Long-term the GOP’s issues go beyond Trump.  They need candidates who have his force of personality who can bridge the ideological/partisan gap.  Maybe a Rubio could if Trump was not in the race.  Perhaps a better message or micro-targeting is the answer.  But the GOP’s ideological cleavages are becoming even more pronounced than Democrats and if not fixed it could tear the party apart (considering almost a 3rd of Republicans in any given survey disapprove of their party maybe it already has).





Hillary’s Worst Traits Are Showing

isHillary Clinton had the nomination all to herself.  After surviving a horrific Summer where virtually every story about her was negative she weathered an 11 hour Congressional hearing on Benghazi, scared Joe Biden away from running and bumped up in the polls.

Clinton genuinely appeared to have calmed down.  Until the Sanders campaign picked up steam.  The two are now virtually tied in Iowa and Sanders lead in New Hampshire, after shrinking in December, has begun to grow again.  In short, Clinton could lose both Iowa and New Hampshire, a nightmare scenario for her campaign.

Clinton does not have a lot of attacks to unload on the veteran Senator.  She’s tried with limited success to paint Sanders as pro-gun (Vermont may be blue but they like guns).  She’s also attacked his record on Wall-Street regulation (as if she is Wall-Street’s biggest enemy).  It has not worked.

But perhaps her biggest mistake was attacking the Senator on a liberal’s dream; Universal Healthcare.  Specifically, the former Secretary of State went on the attack by arguing Sanders truly does not support UHC (ahem, what) and would never be able to achieve it.

Certainly the second part is true.  Sanders is not a policy expert despite decades in the Senate and let’s be honest, a self described Socialist Senator from Vermont really would not do well in divided government.

But Hillary’s attack is also certainly wrong.  Sanders is a significant proponent of UHC.  In fact, he lobbied his home state Governor, Democrat Peter Shumlin, to implement its own version of UHC.

One problem, the plan would have been prohibitively expensive.  To implement the single-payer plan, the cost would have been $4.3 billion.  Vermont taxpayers would foot $2.6 billion and the Fed the rest.  For comparison the entire 2015 Vermont budget was $4.9 billion.

The Governor’s office estimated the state would need to impose new personal income taxes of up to 9.5 percent, on top of current rates that range from 3.55 to 8.95 percent. Businesses would be hit with an 11.5 percent payroll tax, on top of 7.65 percent payroll taxes employer pay for Social Security and Medicare.  No wonder lawmakers backed off.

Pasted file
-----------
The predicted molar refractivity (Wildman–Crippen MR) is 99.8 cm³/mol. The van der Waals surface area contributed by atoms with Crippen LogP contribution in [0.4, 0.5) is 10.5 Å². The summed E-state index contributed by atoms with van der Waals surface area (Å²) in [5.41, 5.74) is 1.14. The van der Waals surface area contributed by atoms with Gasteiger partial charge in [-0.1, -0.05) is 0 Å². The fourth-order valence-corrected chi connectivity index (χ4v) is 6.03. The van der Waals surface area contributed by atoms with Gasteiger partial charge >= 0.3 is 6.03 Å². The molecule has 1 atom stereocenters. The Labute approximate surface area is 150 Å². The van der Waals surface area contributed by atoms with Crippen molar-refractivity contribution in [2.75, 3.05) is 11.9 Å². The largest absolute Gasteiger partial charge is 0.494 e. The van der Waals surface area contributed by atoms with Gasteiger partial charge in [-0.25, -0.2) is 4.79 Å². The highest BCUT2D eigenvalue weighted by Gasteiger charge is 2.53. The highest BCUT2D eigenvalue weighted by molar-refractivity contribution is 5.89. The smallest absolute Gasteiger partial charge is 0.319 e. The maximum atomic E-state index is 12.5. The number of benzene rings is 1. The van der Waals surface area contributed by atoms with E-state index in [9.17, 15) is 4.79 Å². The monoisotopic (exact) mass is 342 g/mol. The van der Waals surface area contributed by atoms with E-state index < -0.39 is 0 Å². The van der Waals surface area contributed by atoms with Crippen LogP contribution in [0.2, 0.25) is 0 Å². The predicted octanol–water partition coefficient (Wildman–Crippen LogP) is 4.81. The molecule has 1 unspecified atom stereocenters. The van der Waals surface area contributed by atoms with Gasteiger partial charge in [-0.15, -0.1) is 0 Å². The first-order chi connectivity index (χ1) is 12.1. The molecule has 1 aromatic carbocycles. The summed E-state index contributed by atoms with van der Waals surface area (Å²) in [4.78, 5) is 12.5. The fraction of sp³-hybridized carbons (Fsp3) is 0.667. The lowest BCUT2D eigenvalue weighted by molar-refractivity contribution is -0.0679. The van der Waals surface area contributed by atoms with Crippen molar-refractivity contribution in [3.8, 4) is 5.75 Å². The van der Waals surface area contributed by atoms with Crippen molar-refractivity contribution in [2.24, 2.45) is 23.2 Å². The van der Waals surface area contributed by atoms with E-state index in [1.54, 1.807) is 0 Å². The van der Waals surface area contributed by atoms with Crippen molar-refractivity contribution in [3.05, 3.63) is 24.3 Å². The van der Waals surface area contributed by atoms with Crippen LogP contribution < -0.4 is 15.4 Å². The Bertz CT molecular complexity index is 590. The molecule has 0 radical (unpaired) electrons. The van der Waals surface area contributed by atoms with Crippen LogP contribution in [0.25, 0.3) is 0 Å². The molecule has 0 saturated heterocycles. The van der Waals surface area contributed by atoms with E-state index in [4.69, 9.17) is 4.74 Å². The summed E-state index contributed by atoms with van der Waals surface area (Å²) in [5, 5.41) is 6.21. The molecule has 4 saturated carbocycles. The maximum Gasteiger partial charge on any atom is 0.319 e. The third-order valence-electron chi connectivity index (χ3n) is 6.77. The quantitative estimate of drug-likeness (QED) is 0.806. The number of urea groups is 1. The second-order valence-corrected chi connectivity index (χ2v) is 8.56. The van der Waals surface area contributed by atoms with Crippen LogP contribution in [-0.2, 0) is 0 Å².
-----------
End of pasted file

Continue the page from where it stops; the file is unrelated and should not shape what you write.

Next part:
So Clinton is right he would not know how to govern.  But she is also wrong he does not support UHC and it showcases her worst quality.  She is not a good candidate.  Not only is she not charismatic, she’s power-hungry and just not trustworthy.

Clinton certainly is a smart woman.  She has held so many high profile gigs it is hard to count them.  She can quote the ins and outs of policies lightning quick.  But none of that is honestly that useful to campaigning before a primary electorate that wants to hear more platitudes and hopes of liberal dreams being fulfilled.

In this the Clinton campaign fails because their candidate is simply not equipped to run an election that way.  She does not trust voters to behave rationally.  So, she pretends to be something she is not.

The examples of this backfiring are legion and they have been multiplying of late.  First, there was her campaign’s focus on making Clinton relatable to working, college educated women.  Except that failed because Clinton linked herself to a man who was as power-hungry as she was and easily made more than most women earn in a lifetime.

Then there was her “abuela” comment.  It was a relatively harmless attempt by the campaign to make Clinton’s new status as a Grandmother mean something to Latino voters.  Except it didn’t.  Instead, it surprised the campaign when thousands of Latinos, many Democrats, took to social media and in some cases the airwaves to argue Clinton, a privileged white women, had no idea what it was like to be an “abuela.”  Grievance culture sure is grand. Then came her disingenuous attack on Sanders stance on UHC.